It was that same place, by coincidence, and through no overt fault of its own, that Bev & I broke down. That it was in a mall offers no insight – or perhaps it does, into the maze of malls that dot the city, offering their food courts (yum), shopping (yay?) and air conditioning (hell yes) to the people.
Over a month ago, Bev & I were here house hunting – our trip was to be accompanied by not only our exploratory foray into the world of house hunting internationally, but also by a guided tour of the town before we started looking at apartments. That itinerary was switched due to conflicts, so our first two days in the city, we were on our own to explore. Beverly had heard about a location near her work, a place called HarborFront, a popular destination with access to Sentosa Island, Singapore’s resort area. We imagined it as a waterfront village, a big-city version of Bridgeway or maybe Portland’s South Waterfront. What we found was a mall – a giant mall, Singapore’s largest – Vivo City.
We walked around the mall for a good half hour looking for places to eat. The western places looked expensive and at the same time, chintzy, a pale imitation with markup prices for the tourist crowds, we wagered. It nearly broke Bev. She melted down as we reached the end of the adjoined sister mall, HarborFront Mall, faced with a dead-end and major byway & flyway near us. I tried to comfort her, but only after I tried to shock her back into toughness, into acceptance of this is what it is.
She owes me a slap to the face.
Today I took the MRT to HarborFront, in search of a $2 store, Daiso, a major Japanese brand. I wanted to look for some of the little things that a house needs – salt shakers, paper organizers, any little knick-knack I could think of. I walked out with a handful, but at some point during my time there, it hit me – the unfamiliarity of all, the vastly foreign feeling of simply not belonging. Stupefied by this feeling, suddenly alone and feeling forsaken, I bit back the tears, and walked in a daze towards the checkout queue. I forgot my salt shaker – by the time I had remembered that I wanted to buy one, I had left and had no desire to re-queue. Instead, I walked, in a daze, it felt like, past familiar brands and shops whom I could hear mocking me, along with everyone who had told me that I would fit no fit for my large frame in Singapore. The amenities of modern day felt distant, unavailable, and price tags loomed large as my lip quavered and my eyes watered: I have no job, no income here. I am a stranger in a strange land, my existence and legal status bound to a single person who is over a 1,000 kilometers away, my heart and my soul tucked away in her luggage with so many clothes.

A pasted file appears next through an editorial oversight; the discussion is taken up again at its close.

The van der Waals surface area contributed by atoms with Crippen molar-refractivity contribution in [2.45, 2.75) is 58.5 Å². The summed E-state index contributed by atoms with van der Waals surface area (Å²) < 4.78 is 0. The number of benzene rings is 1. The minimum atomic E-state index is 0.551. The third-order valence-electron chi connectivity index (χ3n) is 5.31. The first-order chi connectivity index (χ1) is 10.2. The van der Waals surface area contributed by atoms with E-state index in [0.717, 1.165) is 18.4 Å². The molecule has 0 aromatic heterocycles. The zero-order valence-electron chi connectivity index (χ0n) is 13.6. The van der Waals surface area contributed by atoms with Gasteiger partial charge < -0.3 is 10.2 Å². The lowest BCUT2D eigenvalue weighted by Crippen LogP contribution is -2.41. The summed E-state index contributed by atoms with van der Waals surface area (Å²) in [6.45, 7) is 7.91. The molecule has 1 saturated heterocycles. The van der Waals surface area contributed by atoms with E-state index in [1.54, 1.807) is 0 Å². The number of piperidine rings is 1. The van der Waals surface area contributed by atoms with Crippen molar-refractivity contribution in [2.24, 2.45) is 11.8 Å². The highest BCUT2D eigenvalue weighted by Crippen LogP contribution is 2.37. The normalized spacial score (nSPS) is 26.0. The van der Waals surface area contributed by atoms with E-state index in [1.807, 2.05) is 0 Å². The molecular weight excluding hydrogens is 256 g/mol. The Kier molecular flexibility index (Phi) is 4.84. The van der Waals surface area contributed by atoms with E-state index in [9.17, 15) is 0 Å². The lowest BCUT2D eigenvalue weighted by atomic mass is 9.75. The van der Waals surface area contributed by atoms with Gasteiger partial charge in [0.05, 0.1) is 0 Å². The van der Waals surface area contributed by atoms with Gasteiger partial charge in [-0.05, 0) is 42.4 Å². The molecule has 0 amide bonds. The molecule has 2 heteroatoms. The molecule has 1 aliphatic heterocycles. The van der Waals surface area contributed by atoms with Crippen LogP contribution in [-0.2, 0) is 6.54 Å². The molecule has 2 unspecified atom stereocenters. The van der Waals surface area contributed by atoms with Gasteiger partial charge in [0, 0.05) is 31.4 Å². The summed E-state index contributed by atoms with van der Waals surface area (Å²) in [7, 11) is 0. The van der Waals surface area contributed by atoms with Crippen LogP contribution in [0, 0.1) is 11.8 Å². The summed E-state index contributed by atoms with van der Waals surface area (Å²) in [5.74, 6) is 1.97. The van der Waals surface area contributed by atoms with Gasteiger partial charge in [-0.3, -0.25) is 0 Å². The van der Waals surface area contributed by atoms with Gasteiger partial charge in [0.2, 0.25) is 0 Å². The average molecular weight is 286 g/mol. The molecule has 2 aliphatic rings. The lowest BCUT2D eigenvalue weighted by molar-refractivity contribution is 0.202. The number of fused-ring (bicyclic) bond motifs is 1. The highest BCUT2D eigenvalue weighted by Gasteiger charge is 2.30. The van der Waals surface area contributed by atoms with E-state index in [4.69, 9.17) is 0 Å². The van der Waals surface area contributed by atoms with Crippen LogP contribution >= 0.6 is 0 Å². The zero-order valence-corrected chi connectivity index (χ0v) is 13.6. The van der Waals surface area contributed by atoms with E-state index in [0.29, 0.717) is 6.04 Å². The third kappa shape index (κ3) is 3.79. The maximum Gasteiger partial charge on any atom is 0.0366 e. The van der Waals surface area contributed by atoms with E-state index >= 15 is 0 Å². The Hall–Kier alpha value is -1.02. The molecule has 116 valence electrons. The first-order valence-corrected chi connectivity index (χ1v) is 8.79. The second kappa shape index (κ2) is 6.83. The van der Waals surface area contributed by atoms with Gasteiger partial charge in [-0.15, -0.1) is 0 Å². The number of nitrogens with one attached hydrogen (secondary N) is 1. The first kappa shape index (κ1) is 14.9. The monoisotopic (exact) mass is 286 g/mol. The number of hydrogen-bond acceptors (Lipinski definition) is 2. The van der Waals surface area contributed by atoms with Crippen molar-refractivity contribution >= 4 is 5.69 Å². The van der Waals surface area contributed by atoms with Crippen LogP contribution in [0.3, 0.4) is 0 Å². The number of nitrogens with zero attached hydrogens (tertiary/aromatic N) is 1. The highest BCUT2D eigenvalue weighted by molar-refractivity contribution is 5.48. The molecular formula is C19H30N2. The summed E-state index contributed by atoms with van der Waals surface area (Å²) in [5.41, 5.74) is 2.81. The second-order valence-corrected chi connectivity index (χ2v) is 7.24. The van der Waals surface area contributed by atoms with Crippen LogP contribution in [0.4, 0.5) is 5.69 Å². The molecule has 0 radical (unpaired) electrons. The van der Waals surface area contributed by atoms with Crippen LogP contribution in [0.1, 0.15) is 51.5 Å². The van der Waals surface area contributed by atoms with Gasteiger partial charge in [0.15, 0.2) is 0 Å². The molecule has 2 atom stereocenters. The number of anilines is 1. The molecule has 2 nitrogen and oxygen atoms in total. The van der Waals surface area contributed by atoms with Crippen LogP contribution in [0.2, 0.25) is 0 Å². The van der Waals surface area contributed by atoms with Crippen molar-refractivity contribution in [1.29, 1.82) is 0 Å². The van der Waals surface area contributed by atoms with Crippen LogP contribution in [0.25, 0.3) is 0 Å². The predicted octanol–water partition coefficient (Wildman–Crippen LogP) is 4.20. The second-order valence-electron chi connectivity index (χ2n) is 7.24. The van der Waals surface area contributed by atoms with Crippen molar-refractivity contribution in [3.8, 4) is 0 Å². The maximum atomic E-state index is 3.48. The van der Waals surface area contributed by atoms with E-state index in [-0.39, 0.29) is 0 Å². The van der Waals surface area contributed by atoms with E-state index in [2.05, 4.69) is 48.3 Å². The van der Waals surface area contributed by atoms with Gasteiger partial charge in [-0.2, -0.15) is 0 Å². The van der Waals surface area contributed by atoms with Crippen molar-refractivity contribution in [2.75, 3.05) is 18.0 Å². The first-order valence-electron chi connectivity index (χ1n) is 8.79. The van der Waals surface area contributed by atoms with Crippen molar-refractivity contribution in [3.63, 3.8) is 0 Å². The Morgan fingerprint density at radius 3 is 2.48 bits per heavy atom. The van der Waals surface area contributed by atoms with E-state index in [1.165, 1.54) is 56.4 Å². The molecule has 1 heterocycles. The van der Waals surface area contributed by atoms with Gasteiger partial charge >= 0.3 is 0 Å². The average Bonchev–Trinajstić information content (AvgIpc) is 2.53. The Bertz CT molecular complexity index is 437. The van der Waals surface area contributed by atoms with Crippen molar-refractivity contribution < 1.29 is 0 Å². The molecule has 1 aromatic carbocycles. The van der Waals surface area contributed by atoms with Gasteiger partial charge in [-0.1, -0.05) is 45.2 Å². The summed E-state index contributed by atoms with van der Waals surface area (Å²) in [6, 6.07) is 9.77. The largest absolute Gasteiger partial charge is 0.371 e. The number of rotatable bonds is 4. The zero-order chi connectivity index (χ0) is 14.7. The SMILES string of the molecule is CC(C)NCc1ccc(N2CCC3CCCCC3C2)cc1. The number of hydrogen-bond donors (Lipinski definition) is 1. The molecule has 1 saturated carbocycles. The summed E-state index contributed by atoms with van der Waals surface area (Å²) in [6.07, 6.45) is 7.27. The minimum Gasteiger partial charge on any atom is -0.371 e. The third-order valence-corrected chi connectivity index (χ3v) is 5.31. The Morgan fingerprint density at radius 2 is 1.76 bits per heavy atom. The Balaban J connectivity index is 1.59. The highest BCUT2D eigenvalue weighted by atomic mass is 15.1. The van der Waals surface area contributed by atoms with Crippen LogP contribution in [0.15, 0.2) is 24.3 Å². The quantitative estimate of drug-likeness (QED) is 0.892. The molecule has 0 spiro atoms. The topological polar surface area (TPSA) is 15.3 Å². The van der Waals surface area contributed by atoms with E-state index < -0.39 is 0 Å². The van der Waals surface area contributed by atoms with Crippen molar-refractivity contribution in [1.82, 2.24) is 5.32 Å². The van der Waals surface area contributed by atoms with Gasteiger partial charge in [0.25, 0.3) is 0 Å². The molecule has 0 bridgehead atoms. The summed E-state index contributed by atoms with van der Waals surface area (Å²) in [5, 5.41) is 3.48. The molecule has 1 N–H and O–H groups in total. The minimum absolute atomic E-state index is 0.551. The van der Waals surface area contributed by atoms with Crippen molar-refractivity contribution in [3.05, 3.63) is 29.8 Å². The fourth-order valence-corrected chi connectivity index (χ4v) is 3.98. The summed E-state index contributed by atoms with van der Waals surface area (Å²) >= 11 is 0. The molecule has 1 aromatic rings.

And it is not fair, at the same time, to bemoan my homesickness and my unfamiliarity and my loneliness. She has been living out of hotels now for three weeks. She too is bereft of home and kin, her family waiting for her in a city she has barely seen, with a job in front of her for which she cannot be weakened. I must support her, in all the ways that I possibly can, for she is truly at this point, supporting me, a position in which neither of us has experienced.
I remember vividly the first time I had ever moved in my adult life, when I moved to San Luis Obispo for college. 400 miles south on the coast, my beloved beach & college town was at first as unfamiliar to me as is Singapore. I too felt like a stranger in a strange land, and while the concept now is laughable, at the time, I felt that disturbing feeling of not knowing where to go, where I would find food, or just basic navigation. I stood, downtown, lost and afraid and crying, and for the first time in my life that I could remember, I couldn’t tell which direction was north. It was profound, realizing how much I craved a sense of cardinal direction, something to ground myself, to assure myself that at least one thing in this fluid world was constant.